“Begone Satan!”

St. Benedict medalI believe in the devil. Satan. Lucifer. Beelzebub. The father of lies. Whatever you want to call him—I believe he exists.  And not as a theory or a concept but as a real living creature, as real as you and me.  After all, The Bible teaches us that the devil is real and was created as an angel (Genesis 3:1-7; 14-15, Isaiah 14; II Corinthians 11:14; Luke 10:18; Matthew 25:44; Revelation 12:4-10).  Along with other angels, Satan chose to reject God and was expelled from heaven. Scripture also teaches that the devil and his demons work here on earth encouraging sin and evil (Ephesians 2:1-2).  Those who follow Christ have been redeemed by His sacrifice on the Cross.  Yet we continue to sin and are engaged in the daily battle to combat our tendency to sin. It’s in this struggle that the devil plays his part. He thrives on sin, on fear, on our doubts and our anger. 
I know many people no longer believe in the devil.  It’s not scientific or modern, I guess.  But Jesus Himself was tempted by Satan (Matthew 4:1-11) and I believe he tempts us as well.  As St. Paul says, we are in a battle with evil spirits of darkness (Ephesians 6:12).  If Jesus and St. Paul know the devil exists, we should too.  But we aren’t bound to be the devil’s “victim.”  There are things we can do to protect ourselves and our families from his snares and influence.  To begin with, your Baptism made you a child of the Father and left an indelible mark on your soul.  Simply put, baptism is your “seal of ownership” by Jesus.  His grace is within you.  Yet our sins after our baptism are proof that we’re constantly vulnerable to going against the will of God.  We strengthen the armor of God (Ephesians 6:11) through frequent sacramental confession, going to Mass and receiving Holy Communion. Avoid the trappings of evil like fortune telling, horoscopes, witchcraft, Ouija boards and the like.  Don’t invite evil into your home.  Pray each day for God to protect us from the snares of the devil.  “Deliver us from evil.” Surround yourself with Christian friends who will hold you close in prayer, share fellowship with you and correct you in charity when you need it.  Catholics view the Rosary as a particularly effective tool against the devil because it centers our hearts and minds on the life and Passion of Christ through His Blessed Mother’s eyes.  We also have sacramentals like holy water, sacred relics, blessed statues and rosaries and, my favorite, the medal of St. Benedict which has been seen for centuries as a very strong defense against the devil.
Benedict was born to a noble family in Nursia, Italy in 480 AD.  He was well-educated and drawn early on to the religious life.  He’s known as the founder of Western Monasticism because he founded many monasteries and wrote the handbook of monastic life, called “The Rule of St. Benedict.” Renowned as a holy man and gifted preacher, he dearly loved and fearlessly proclaimed the Cross of Christ.  Many miracles were attributed to him, most centered around his love of and devotion to the Cross.  In one instance, a group of monks disliked his strict monastic rule and tried to poison him with tainted bread and wine.  When St. Benedict made the Sign of the Cross over the food in blessing, the cup holding the poisoned wine shattered.  A raven flew in an open window and snatched up the poisoned bread and flew away with it.  To remember his holiness, a St. Benedict medal was struck in 1880 on the 1400th anniversary of his birth.  This medal has become one of the most popular religious medals ever made.  The face of the medal shows St. Benedict holding a cross and a copy of his monastic rule.  Also pictured is the shattered wine cup and the bread-stealing raven.  On the reverse of the medal the Cross is dominant along with a Latin prayer: “May the Holy Cross be my Light.  May the devil never be my guide.”  It’s cooler in Latin because it rhymes.  Around the margin of the medal are the first letters of another Latin prayer: “Begone, Satan! Never tempt me with your lies.  Everything you offer is evil. Drink that poison yourself!” The medal is itself a prayer of exorcism and of strength in times of temptation.  It’s a prayer that the Cross of Christ will protect and guide us and that we reject the charms and lies of Satan.  Many people wear the medal (I do) as a constant reminder that our hope is in the Lord.  Others place the medal in their homes or businesses and put one in their car.  The medal, like other sacramentals, is a visible sign of our faith in Christ.  It’s not a magic trinket.  When we wear St. Benedict’s medal we reaffirm our Baptismal promise to reject Satan and all his works.  In a world filled with evil and shattered with sin, the Cross remains our true Light, our one Hope, and our everlasting Guide.  The medal of St. Benedict is a holy reminder that God’s love and protection always surrounds us.  We are held close in our Father’s care.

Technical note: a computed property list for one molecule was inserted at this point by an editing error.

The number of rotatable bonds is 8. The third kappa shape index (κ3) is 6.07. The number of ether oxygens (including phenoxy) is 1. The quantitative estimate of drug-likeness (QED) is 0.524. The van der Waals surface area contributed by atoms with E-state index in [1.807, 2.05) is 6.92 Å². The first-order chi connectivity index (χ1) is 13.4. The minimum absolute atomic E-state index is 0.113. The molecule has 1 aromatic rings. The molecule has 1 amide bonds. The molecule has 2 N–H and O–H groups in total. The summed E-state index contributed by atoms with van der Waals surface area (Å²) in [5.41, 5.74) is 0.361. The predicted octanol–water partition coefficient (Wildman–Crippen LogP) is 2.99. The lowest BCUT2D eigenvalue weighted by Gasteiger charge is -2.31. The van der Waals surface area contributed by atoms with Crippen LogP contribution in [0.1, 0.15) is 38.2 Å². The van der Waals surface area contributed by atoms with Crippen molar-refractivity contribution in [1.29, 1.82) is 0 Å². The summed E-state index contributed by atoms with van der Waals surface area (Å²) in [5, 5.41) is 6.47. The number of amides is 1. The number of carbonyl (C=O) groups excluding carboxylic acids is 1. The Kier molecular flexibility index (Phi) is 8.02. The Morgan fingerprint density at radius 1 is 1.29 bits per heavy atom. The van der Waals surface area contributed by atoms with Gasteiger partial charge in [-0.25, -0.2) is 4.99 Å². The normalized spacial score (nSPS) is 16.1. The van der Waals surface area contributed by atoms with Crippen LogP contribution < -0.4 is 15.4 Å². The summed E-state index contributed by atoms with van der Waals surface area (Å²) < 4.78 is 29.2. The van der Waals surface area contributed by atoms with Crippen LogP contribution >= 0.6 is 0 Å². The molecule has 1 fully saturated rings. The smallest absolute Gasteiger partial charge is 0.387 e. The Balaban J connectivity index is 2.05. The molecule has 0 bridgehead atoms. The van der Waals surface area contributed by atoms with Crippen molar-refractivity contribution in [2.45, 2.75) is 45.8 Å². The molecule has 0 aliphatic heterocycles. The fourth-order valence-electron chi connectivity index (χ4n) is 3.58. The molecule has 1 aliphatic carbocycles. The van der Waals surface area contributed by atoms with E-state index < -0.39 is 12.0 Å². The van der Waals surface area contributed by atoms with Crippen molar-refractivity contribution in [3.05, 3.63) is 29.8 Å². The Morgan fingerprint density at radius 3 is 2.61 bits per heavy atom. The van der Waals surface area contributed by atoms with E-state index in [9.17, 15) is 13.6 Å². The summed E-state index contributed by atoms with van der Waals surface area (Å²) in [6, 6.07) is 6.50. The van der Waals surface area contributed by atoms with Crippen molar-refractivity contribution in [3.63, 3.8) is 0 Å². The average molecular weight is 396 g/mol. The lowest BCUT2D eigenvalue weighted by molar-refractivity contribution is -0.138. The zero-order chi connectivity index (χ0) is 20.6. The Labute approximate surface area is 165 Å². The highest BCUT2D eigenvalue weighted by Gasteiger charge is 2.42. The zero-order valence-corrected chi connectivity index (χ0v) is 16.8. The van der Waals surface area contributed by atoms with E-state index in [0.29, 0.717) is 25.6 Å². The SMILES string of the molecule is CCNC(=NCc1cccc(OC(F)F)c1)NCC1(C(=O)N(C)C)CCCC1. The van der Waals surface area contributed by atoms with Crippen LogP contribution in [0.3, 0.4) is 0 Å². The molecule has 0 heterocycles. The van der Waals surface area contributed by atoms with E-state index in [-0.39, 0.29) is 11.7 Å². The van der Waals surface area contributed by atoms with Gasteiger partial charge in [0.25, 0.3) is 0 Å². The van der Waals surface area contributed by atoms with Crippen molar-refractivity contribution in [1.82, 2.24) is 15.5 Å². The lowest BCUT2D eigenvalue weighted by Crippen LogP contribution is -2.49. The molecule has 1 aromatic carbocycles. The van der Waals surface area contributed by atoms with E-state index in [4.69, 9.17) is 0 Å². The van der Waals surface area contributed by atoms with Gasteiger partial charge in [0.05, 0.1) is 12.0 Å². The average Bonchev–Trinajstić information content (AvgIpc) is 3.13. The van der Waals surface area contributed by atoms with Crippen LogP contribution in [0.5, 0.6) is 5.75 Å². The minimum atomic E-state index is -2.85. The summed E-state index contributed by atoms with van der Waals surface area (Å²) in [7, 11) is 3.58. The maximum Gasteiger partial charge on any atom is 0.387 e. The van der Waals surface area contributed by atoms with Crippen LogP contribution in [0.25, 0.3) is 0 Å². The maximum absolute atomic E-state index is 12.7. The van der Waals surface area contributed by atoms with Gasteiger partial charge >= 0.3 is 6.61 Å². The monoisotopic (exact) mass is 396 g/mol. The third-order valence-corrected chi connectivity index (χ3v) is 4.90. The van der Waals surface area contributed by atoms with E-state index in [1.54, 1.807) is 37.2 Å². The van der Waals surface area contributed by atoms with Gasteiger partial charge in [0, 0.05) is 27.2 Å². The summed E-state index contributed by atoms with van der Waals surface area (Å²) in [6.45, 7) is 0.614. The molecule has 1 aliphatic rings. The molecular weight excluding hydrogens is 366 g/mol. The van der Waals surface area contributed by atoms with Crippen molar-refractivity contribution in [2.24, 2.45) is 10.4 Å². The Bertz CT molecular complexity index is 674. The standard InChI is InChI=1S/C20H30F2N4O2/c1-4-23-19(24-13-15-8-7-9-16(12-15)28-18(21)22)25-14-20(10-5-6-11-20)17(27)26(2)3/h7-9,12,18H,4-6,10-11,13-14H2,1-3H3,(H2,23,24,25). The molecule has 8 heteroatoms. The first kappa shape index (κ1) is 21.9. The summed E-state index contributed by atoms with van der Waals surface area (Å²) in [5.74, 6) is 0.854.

“Begone Satan!” The Messiah’s resolute attitude is an example and invitation for us to follow Him with courageous determination.”      
                                                          —Pope John Paul II

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